Just out of curiosity, what is in the 2012 that makes it worse than the 2013? I dont remember reading any differences other than gold stanchions on the 13'. I may have just missed it because I dont follow Marzocchi very closely.

  11. #11
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    Quote Originally Posted by mullen119 View Post
    Just out of curiosity, what is in the 2012 that makes it worse than the 2013? I dont remember reading any differences other than gold stanchions on the 13'. I may have just missed it because I dont follow Marzocchi very closely.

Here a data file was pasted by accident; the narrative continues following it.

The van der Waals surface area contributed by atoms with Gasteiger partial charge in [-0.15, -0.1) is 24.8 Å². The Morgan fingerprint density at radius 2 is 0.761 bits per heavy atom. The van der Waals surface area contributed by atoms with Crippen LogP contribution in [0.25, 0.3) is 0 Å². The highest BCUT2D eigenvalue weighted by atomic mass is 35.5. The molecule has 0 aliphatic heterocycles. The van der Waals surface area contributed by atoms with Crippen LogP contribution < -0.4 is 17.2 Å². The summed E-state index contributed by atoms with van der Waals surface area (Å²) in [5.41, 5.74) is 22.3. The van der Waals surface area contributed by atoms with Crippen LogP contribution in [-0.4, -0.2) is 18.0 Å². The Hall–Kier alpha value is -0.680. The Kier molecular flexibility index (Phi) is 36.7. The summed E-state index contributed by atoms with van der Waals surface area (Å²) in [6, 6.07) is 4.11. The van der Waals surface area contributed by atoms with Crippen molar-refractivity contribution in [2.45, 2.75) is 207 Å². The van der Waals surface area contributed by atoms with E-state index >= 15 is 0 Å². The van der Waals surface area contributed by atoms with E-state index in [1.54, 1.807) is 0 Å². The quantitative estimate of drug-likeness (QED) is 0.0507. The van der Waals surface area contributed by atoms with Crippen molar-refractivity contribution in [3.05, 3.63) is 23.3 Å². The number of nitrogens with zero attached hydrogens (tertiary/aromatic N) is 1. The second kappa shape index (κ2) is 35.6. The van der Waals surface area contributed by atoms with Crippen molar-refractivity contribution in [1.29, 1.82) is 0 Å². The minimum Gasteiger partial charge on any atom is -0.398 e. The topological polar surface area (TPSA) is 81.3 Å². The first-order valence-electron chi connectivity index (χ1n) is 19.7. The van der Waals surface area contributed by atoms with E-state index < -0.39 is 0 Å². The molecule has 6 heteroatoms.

I don't know if it's the same, it may be, but it's hard to keep track of marzocchi, sometimes they use the same terms when they have totally different stuff. The 2013 manual describes the CR cartridge damper as having a shim-stack, and craig at avalanche actually said it's probably capable of pretty darn good performance by itself. My last DH fork was an 888 with an avalanche cartridge. The damper that was in the 888 WC stock was terrible, right before they switched to the RC3 Ti Evo stuff, which was significantly better.
    "It's only when you stand over it, you know, when you physically stand over the bike, that then you say 'hey, I don't have much stand over height', you know"-T. Ellsworth

    You're turning black metallic.

  12. #12